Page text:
Before the meeting of the EU fisheries ministers in Luxembourg on Monday, who are discussing the catch quotas for the coming year, scientists from the Geomar Helmholtz Center for Ocean Research in Kiel pointed out the situation with herring and cod offspring in the western Baltic Sea. Investigations in the Kiel Fjord would have shown that the stocks are not at all well, as in previous years. The last better cod vintage from 2016 has not reproduced successfully until today, according to marine ecologist Rainer Froese. This is an alarm signal.
The researchers see a connection with climate change and the warming of the Baltic Sea. The warm winter had ensured that most of the fish spawned too early, i.e. before the larvae had a sufficient food base. A food predator such as the comb jelly, which appeared frequently, then turned out to be an additional evil.
The Thünen Institute for Baltic Sea Fisheries has been pointing out dwindling populations for several years. The findings from Rostock are particularly important because institute director Christopher Zimmermann is a member of the Council for International Marine Research (ICES), whose recommendation forms the basis for setting catch quotas in the EU. In the previous year this was, based on the herring: catch stop; a decision was made to reduce the odds by 65 percent. For cod, the EU target was minus 60 percent. While the fishermen in Schleswig-Holstein mainly land cod in their nets, their colleagues from Mecklenburg-Western Pomerania concentrate on the herring. The following applies to everyone: Quota cuts can threaten the existence of the company.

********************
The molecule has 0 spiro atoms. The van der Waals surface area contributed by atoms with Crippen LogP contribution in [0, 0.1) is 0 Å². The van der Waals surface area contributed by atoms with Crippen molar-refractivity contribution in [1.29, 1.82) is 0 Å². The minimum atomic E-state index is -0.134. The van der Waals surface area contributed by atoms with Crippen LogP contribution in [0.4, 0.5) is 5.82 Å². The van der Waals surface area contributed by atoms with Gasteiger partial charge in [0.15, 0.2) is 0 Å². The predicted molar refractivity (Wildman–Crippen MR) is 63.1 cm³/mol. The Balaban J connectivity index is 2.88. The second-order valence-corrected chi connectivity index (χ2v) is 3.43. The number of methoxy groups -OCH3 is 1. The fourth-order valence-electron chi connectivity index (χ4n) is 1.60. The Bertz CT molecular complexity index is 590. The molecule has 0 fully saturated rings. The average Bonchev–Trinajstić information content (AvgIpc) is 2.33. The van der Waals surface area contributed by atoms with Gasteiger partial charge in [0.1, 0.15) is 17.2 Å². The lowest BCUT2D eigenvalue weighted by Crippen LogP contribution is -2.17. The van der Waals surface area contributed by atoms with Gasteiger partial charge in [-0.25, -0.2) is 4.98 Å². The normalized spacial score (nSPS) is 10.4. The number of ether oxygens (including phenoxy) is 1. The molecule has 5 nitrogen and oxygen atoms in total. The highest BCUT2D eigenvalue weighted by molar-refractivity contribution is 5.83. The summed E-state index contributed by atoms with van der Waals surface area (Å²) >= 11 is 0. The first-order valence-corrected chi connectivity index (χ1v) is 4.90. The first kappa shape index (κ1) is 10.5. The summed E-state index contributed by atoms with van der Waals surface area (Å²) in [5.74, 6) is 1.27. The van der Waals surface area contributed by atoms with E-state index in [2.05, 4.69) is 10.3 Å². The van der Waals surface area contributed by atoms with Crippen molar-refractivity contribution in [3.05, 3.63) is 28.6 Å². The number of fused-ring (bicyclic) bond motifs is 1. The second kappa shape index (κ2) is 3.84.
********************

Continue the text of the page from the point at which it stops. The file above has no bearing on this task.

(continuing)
Due to a slight recovery in Western cod, the ICES is calling for a quota increase of 21.8 percent this year and for a ban on fishing for Western herring. In a proposal for the ministerial meeting, however, the EU Commission advocated a reduction of eleven percent or a halving of the catch.
Thünen Institute Director Zimmermann complains about the Geomar expertise that it contains far too small a quantity of fish and that it only has the value of a regional survey. It does not contain any statistically valid findings on the development of fish offspring in the western Baltic Sea. In any case, the future fate of the cod and herring stocks will be decided by the spawning events in the Kattegat / Skagerrak area.
Meanwhile, Deutsche Umwelthilfe, the protection organization Our Fish and the environmental association BUND are pointing out overfishing in the Baltic Sea and calling for cod and herring to be stopped. Since this would be synonymous with a thinning of the professional fishing fleet, according to the BUND a socially acceptable compensation should be made by the state and federal government to those affected. In fact, there is already a discussion going on in the EU about scrapping premiums for cutters.